A Roman Druid

I’d like to write a little bit about Druidry, and to explain why I refer to myself as a druid, when it clearly isn’t what I am.

Druidry is, today, a fairly broad term, but in truth I do think I push it a little far even by that standard. The original druids were, of course, the ancient Celtic priestly class of legend and occasional bit of written history even though it’s still probably not very reliable.

Though probably a little more reliable than the version you find in computer roleplaying games:

Eh, well.

Years’ worth of popular culture has given us some very specific images and associations. Druids wear white robes – maybe grey or grey-blue; they carry a sickle and a staff. They built Stonehenge and they perform strange rituals there and probably sacrifice people. And at least one of them brews magic potion for a group of indomitable Gauls.


Is this a more accurate picture, though? Can I do magic?!

No on both counts.

With regard to the accuracy of our modern image of the druids, there are things we know, things we’re told but are suspicious of, and a lot of things we don’t know.

We know they didn’t build Stonehenge. That association has been made long after the fact, and has no archaeological or historical basis.

Really. Not druids.

They were law-keepers, judges and arbiters. That we’re reasonably confident of. We reckon they were probably advisors to chieftains and other Celtic bigwigs (I use the word ‘Celtic’ in the colloquial sense: the various diverse but culturally related peoples living in northern Europe by the time of the Romans). The druids were likely storytellers, poets, bards, and possibly healers and medics. They were priests, most likely; possibly along shamanic lines, or maybe a sort of European medicine man. They could well have been involved in divination and interpreting the will of the gods, and maybe conversing with departed ancestors or the spirits of the natural world.

We don’t know for sure whether there were female druids: history isn’t overly clear on the question. There certainly are now, but as we’ll see, druids are a somewhat different prospect now. Of the originals, we have little written evidence about their nature and their role in society save what’s been committed to us by Romans. And Romans, being in long-term intermittent conflict with the Celtic populations at the time, have to be considered of dubious reliability. For example, as mentioned, we’re told, by the Romans, that the druids carried out human sacrifice. We don’t know whether that’s the case, or whether the references to such practices were part of a Roman propaganda campaign for the consumption of people back home: “It’s perfectly all right for us to invade these lands and enslave these people because they can’t be trusted to look after themselves. Look how barbaric they are. We’re bringing them enlightenment and civilisation.”

(Passing historical note: almost exactly the same rationalisations were used by the British while we were busily trying to dominate everyone in the world.)

Human sacrifice certainly wasn’t unheard of, of course, and the Romans were pretty much experts on it — though they tended to sacrifice more people to entertainment than to the gods. But the point is, we only ‘know’ about it in relation to the druids because the Romans told us about it — and as is the way of conquerors, they’ve told us only what they wanted us to know.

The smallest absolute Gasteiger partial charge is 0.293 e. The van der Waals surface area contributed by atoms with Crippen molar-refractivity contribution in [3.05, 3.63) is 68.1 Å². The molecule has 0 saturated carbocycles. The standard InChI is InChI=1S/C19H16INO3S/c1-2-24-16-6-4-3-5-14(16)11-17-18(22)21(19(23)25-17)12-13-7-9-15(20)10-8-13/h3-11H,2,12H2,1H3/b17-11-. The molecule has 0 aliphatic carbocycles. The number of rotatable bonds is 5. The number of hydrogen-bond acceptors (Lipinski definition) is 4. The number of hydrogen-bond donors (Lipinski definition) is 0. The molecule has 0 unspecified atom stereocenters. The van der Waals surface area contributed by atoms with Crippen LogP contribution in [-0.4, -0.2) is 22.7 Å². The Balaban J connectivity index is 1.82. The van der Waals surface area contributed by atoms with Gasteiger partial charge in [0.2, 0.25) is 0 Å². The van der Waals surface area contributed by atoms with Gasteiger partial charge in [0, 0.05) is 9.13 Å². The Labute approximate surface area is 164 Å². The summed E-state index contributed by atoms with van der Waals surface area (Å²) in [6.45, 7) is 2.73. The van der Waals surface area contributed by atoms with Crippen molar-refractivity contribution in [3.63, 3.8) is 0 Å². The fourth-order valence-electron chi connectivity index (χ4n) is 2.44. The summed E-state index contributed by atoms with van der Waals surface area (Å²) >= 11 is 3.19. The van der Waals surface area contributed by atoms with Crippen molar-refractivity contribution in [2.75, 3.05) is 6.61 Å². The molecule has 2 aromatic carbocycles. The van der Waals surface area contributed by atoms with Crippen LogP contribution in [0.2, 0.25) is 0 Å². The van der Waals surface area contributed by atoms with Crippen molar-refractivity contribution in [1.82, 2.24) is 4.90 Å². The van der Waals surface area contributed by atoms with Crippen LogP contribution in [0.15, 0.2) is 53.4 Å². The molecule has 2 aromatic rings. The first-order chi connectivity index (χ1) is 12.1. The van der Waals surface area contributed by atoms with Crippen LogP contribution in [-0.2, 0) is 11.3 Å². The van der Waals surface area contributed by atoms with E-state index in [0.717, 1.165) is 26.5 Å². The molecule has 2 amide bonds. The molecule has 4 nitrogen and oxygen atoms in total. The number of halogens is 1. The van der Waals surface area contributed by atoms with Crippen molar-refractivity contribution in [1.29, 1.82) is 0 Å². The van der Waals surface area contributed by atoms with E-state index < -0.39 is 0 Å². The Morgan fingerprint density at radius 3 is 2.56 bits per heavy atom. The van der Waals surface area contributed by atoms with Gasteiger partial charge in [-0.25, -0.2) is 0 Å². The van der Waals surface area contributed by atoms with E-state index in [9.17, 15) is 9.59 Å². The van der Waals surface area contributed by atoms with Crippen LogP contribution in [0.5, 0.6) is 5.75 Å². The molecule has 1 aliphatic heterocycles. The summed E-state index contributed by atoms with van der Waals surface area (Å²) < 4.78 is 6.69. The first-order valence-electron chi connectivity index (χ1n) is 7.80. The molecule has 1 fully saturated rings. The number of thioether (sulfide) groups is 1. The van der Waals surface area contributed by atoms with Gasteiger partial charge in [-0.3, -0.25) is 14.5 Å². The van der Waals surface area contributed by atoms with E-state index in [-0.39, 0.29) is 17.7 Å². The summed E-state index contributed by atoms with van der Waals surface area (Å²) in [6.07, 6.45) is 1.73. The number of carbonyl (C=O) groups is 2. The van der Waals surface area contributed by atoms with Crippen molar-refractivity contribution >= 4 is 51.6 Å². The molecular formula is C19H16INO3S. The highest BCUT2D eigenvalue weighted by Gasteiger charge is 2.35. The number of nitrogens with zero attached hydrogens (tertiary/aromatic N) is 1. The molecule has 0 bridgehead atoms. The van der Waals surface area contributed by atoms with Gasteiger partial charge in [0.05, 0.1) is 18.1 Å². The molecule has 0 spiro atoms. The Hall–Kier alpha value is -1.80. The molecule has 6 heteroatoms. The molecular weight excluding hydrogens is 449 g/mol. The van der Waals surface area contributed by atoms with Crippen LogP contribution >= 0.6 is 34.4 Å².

The upshot of it all is that we really don’t know that much about the original druids. So probably a good way to approach modern Druidry is to disregard the original version as much as is possible and concentrate on the modern sort.

There are all sorts of ideas about what modern Druidry — or Druidism, depending who you ask — is all about. There are groups, orders, societies and what’re called ‘groves’ (which are to modern druids what covens are to modern witches), all of which will have their own focus and emphasis. Many modern druids have written many excellent books on the topic. I can recommend the works of druidic pioneers Emma Restall-Orr, founder of the Druid Network, and Philip Carr-Gomm of the Order of Bards, Ovates and Druids; Cat Treadwell, a priestess and author local to my area; and Gloucestershire author and blogger Nimue Brown.

There are many others, but these writers, and the groups they’re associated with, will give you a pretty good bead on what modern Druidry entails.

Which leaves us with at least three questions. Firstly, why do modern people model themselves on and call themselves druids if we don’t really know what it was all about? And why have I said I’m not a druid if I am, or why do I call myself that if I’m not? And last, if the Romans were the enemies of the druids, how can someone be a ‘Roman Druid’? That doesn’t make sense! It’s an Oxo Moron!

Fnerk. Other stock cubes are available, obvs.

The first question I can’t answer in very short order. It’s a long and complex story, and you might be best — if you’ll forgive the shameless passing of the buck — to read up on the matter at either the Druid Network or OBOD, or consider the Wikipedia articles here and here.

The remaining questions I’m going to try to answer in my next couple of posts, so don’t go away.

I mean, obviously, you can go away. I don’t expect you to sit there gazing at your screen, constantly spamming the F5 key until I get round to posting again. It might not be today. You’re going to have to get some water, at the very least. Don’t underestimate how damaging dehydration can be. Just do check back, is all I’m saying.

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